June 21, 2017
In the past 24 hours, the drama surrounding the low-flying, menacing, unmarked helicopters has widened, but I can formally state that we have found some answers for you all.
On Tuesday, we brought you the story of a Mt. Airy man’s concerns about choppers mysteriously appearing on a flight path “low enough for someone to rappel down.”
As it turns out, he was not alone in thinking this dynamic was, in a word, creepy.
Dozens upon dozens upon dozens of readers have reached out via email or social media to share their tales of concern.
Some provided theories and information that laid to rest any need to fear those unmarked helicopters overhead.
It started with an email from a gentleman who works just outside the city limits near Chestnut Hill.
He included a May 4 notice circulated at his workplace reading, “The helicopter everyone is seeing today buzzing around tree-top level is the power company. … There is nothing to worry about and if you search your memory banks, you will remember they did the same thing last year around the same time.”
He also noted that he saw a similar helicopter this past Monday.
Less than two hours later, a man who works at the Cira Centre chimed in with the caveat that he would rather remain anonymous.
He noted that he saw the same helicopter from the photo accompanying the story “flying very low photographing the high-tension electrical wires along the ‘High Line’ freight railroad tracks that pass near Franklin Field, behind the Drexel office building (former Bulletin newspaper HQ), just north of the Cira Centre at 2929 Arch St., then proceeded up towards the zoo.
“By using binoculars, it was very apparent that the helo had a photographer with a long zoom lens taking pictures (the side door was open or removed) of the electrical wires. Sorry to disappoint everybody, but there isn’t anything nefarious here!”
• Cresheim Valley Drive near the Mt. Airy/Chestnut Hill border
• Wayne Avenue and Washington Lane (“There was a guy sitting with his legs dangling over the side taking photographs.”)
• “Hovering over the train tracks over Rt. 420” in Prospect Park, Delaware County
• West Deptford, Gloucester County (NJ)
• Glenolden, Delaware County
• Elkins Park, Montgomery County ("No one seems to have any answers other than, 'It's probably Amtrak checking out the tracks.'")
• Tacony (“It was flying so low I thought it was going to land on the softball field on Keystone Street.”)
• Pennsport ("There were no markings. It weirded me out.")
• Germantown (“After hovering for 20-30 minutes, they disappeared and then came back a bit later. Both times they coincided with a train, so I thought it might be something about the tracks or the train.”)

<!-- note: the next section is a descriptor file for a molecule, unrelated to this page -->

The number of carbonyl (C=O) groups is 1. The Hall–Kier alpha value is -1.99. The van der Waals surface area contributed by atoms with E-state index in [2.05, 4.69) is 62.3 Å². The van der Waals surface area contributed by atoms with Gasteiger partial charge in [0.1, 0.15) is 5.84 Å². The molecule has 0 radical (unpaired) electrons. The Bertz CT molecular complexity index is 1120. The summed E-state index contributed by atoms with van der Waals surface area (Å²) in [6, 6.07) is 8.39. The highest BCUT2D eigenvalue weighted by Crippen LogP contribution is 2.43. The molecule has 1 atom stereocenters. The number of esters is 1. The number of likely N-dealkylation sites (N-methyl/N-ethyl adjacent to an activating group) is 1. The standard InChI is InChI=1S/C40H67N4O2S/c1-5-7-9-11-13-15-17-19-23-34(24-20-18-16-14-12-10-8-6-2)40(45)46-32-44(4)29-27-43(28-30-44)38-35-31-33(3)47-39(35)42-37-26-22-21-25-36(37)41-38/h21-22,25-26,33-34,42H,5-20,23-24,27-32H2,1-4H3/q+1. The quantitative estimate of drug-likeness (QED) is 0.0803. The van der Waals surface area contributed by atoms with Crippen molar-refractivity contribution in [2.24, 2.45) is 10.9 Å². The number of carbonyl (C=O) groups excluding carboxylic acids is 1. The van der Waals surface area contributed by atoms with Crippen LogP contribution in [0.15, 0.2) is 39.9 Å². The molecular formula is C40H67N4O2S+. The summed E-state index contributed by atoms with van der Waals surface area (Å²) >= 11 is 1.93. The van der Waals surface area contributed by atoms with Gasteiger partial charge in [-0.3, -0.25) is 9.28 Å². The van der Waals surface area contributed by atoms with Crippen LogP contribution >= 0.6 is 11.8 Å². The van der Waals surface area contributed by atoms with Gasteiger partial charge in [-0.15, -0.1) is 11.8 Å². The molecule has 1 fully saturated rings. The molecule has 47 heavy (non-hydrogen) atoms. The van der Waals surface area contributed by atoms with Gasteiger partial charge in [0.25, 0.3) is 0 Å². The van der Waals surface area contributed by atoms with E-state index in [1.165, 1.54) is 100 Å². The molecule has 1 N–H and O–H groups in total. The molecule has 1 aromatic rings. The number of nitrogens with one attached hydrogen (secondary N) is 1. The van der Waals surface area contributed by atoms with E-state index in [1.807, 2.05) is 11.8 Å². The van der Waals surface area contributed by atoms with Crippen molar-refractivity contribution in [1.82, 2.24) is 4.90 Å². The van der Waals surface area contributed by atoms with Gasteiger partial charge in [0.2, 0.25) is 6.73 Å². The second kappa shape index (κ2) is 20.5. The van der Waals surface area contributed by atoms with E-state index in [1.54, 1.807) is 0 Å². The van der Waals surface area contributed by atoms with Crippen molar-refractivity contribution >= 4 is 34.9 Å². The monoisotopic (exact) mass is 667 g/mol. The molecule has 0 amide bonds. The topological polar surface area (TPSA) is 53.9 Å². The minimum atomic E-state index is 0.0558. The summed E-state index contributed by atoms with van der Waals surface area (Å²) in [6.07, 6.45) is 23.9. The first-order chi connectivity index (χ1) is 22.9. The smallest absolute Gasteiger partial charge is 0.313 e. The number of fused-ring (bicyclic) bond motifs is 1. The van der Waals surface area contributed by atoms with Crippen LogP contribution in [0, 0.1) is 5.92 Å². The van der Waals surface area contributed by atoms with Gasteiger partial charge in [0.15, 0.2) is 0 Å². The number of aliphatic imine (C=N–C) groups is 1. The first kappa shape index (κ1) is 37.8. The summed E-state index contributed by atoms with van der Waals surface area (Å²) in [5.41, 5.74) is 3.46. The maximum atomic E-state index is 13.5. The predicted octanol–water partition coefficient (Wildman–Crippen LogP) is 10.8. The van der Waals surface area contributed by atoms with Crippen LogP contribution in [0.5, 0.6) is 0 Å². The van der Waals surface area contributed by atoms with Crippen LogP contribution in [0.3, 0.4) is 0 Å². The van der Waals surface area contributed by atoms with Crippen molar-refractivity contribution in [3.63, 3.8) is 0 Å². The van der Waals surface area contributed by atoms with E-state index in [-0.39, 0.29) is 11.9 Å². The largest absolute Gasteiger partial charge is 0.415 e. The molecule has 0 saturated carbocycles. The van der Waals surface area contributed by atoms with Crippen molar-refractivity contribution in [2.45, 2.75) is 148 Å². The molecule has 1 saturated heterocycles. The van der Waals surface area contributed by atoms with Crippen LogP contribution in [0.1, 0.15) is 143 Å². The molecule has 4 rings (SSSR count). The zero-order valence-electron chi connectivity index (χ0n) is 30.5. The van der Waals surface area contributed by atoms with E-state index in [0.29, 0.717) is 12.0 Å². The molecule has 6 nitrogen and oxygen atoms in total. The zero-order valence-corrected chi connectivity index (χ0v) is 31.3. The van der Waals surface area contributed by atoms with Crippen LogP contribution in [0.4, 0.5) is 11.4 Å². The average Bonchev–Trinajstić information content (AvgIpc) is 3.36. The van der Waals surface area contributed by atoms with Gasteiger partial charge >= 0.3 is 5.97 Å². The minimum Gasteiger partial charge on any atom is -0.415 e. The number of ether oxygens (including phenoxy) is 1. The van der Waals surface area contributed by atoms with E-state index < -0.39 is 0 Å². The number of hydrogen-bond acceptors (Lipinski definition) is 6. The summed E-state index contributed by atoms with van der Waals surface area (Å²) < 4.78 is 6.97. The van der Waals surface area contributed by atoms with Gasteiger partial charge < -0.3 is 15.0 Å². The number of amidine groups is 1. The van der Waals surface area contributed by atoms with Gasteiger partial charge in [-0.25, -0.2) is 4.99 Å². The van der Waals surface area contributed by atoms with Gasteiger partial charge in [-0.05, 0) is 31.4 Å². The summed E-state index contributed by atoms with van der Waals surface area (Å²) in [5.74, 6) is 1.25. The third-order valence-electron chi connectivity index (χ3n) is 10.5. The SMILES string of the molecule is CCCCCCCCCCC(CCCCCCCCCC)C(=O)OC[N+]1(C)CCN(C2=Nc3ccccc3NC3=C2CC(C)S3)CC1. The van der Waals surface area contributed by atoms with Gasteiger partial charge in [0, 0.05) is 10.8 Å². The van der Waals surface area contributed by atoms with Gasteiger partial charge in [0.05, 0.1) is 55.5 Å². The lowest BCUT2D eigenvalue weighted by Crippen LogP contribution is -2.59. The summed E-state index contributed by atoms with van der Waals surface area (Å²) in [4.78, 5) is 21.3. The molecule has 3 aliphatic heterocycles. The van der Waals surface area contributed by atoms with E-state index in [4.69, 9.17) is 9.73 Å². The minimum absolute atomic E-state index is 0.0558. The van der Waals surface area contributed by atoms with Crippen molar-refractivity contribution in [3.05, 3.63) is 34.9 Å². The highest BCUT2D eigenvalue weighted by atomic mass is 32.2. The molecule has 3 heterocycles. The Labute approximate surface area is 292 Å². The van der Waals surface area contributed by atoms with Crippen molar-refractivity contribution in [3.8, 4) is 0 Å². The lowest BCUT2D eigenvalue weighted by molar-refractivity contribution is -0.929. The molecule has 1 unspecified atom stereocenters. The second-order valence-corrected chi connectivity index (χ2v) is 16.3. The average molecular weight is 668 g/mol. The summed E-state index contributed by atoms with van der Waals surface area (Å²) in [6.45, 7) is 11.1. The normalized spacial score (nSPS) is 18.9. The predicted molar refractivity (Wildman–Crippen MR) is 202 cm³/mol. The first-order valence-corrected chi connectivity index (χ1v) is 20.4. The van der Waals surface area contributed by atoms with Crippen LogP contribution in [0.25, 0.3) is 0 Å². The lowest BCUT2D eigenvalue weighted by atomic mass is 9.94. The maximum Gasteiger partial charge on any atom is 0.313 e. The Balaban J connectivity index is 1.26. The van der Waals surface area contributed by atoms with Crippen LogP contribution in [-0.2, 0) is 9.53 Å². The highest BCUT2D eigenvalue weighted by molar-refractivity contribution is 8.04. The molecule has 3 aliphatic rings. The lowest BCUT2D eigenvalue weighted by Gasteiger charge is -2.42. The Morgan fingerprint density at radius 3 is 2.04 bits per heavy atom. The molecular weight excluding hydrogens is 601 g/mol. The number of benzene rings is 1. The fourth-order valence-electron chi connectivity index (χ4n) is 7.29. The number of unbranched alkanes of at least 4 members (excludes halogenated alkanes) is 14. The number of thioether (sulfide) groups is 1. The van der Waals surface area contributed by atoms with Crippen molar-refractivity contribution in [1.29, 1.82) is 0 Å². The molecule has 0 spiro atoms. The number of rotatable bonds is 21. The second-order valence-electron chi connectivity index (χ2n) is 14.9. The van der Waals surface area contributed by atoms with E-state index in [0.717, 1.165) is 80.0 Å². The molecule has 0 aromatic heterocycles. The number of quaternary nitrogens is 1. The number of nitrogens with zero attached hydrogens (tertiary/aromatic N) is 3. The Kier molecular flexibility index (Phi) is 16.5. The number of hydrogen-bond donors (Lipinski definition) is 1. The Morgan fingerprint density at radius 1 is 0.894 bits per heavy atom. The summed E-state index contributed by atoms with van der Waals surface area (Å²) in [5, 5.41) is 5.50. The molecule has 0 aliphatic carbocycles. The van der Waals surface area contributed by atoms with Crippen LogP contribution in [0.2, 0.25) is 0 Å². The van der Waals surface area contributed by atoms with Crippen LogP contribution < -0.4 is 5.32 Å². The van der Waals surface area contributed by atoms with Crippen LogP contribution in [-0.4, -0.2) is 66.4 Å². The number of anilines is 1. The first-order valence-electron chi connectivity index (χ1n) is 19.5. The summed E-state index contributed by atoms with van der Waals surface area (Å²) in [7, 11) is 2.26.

There were many more sightings, but rather than list them all (many of which can be seen in this Facebook thread), let’s delve into answers and questions that have surfaced amid this onslaught of helicopter chatter.
An anonymous law-enforcement source from Northwest Philadelphia noted that the same chopper was overhead last month, and that they were told “it was CSX Railways inspecting the tracks.”
A SEPTA employee who asked to remain nameless so neighbors didn’t know he or she worked for the agency did some digging around internally. In doing so, high-ranking engineers said it had nothing to do with SEPTA.
For the official record, SEPTA spokesman Andrew Busch also did some digging.
“We were notified by Amtrak that they would be sending out helicopters for rail inspections, so if residents saw them in the area of train tracks, that is likely the reason,” he said. “Part of the SEPTA’s Regional Rail system operates on Amtrak-owned tracks. It seems like these are scheduled on regular basis by Amtrak.”
Word from Amtrak derailed that theory to a certain extent.
“Any low-flying helicopters over Amtrak rail lines are inspecting power lines owned by utility companies. Utilities pay Amtrak to have their power lines run along our right-of-way,” noted Mike E. Tolbert who works in Amtrak’s media-relations department.
Asked whether he knew if that’s been happening of late, he deferred questions to the utility companies themselves.
Around 1 p.m. Wednesday, PECO spokesman Greg Smore offered answers that will put this issue to rest. He said:
Yes, we do helicopter patrols of transmission lines and related equipment on a regular basis.
Yes, people are taking pictures from those helicopters.
Yes, we were doing so in and around the area on good-weather days last week.
“It gives us different vantage points so we can document any conditions of concern and relay it back to the repair crews,” he said, noting vegetation overgrowth is part of what they’re seeking. “We do this annually along 1,000 miles of lines in PECO’s service area.”
So, there you have it, friends.